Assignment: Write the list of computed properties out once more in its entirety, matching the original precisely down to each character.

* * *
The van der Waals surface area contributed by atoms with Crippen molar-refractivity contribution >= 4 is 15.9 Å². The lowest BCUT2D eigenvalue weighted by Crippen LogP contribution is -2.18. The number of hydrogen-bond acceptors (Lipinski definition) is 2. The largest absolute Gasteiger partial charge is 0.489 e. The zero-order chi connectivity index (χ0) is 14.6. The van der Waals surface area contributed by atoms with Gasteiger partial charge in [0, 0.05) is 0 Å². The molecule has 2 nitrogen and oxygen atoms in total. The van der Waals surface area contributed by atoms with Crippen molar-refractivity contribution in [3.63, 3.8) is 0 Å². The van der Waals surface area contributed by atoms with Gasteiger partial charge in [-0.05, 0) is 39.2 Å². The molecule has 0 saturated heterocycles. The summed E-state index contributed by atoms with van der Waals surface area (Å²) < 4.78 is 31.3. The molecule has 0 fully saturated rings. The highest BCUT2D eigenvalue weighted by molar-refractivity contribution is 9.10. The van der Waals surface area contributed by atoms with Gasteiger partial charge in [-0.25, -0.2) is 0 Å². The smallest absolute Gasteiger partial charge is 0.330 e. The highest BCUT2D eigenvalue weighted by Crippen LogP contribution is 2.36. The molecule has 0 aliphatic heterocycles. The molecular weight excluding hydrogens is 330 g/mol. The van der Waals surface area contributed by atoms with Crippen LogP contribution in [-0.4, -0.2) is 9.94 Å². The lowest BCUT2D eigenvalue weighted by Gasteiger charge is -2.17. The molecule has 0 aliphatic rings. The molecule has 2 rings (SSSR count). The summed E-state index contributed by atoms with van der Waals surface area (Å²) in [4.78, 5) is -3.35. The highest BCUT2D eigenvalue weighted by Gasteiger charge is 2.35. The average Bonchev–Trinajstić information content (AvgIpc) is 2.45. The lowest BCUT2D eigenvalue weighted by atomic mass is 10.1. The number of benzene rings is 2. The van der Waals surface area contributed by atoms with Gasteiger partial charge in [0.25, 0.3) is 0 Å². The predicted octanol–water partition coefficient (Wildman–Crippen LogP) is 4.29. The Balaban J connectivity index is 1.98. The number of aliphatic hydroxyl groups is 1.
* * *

The van der Waals surface area contributed by atoms with Crippen molar-refractivity contribution >= 4 is 15.9 Å². The lowest BCUT2D eigenvalue weighted by Crippen LogP contribution is -2.18. The number of hydrogen-bond acceptors (Lipinski definition) is 2. The largest absolute Gasteiger partial charge is 0.489 e. The zero-order chi connectivity index (χ0) is 14.6. The van der Waals surface area contributed by atoms with Gasteiger partial charge in [0, 0.05) is 0 Å². The molecule has 2 nitrogen and oxygen atoms in total. The van der Waals surface area contributed by atoms with Crippen molar-refractivity contribution in [3.63, 3.8) is 0 Å². The van der Waals surface area contributed by atoms with Gasteiger partial charge in [-0.05, 0) is 39.2 Å². The molecule has 0 saturated heterocycles. The summed E-state index contributed by atoms with van der Waals surface area (Å²) < 4.78 is 31.3. The molecule has 0 fully saturated rings. The highest BCUT2D eigenvalue weighted by molar-refractivity contribution is 9.10. The van der Waals surface area contributed by atoms with Gasteiger partial charge in [-0.25, -0.2) is 0 Å². The smallest absolute Gasteiger partial charge is 0.330 e. The highest BCUT2D eigenvalue weighted by Crippen LogP contribution is 2.36. The molecule has 0 aliphatic heterocycles. The molecular weight excluding hydrogens is 330 g/mol. The van der Waals surface area contributed by atoms with Crippen LogP contribution in [-0.4, -0.2) is 9.94 Å². The lowest BCUT2D eigenvalue weighted by Gasteiger charge is -2.17. The molecule has 0 aliphatic rings. The molecule has 2 rings (SSSR count). The summed E-state index contributed by atoms with van der Waals surface area (Å²) in [4.78, 5) is -3.35. The highest BCUT2D eigenvalue weighted by Gasteiger charge is 2.35. The average Bonchev–Trinajstić information content (AvgIpc) is 2.45. The lowest BCUT2D eigenvalue weighted by atomic mass is 10.1. The number of benzene rings is 2. The van der Waals surface area contributed by atoms with Gasteiger partial charge in [0.25, 0.3) is 0 Å². The predicted octanol–water partition coefficient (Wildman–Crippen LogP) is 4.29. The Balaban J connectivity index is 1.98. The number of aliphatic hydroxyl groups is 1.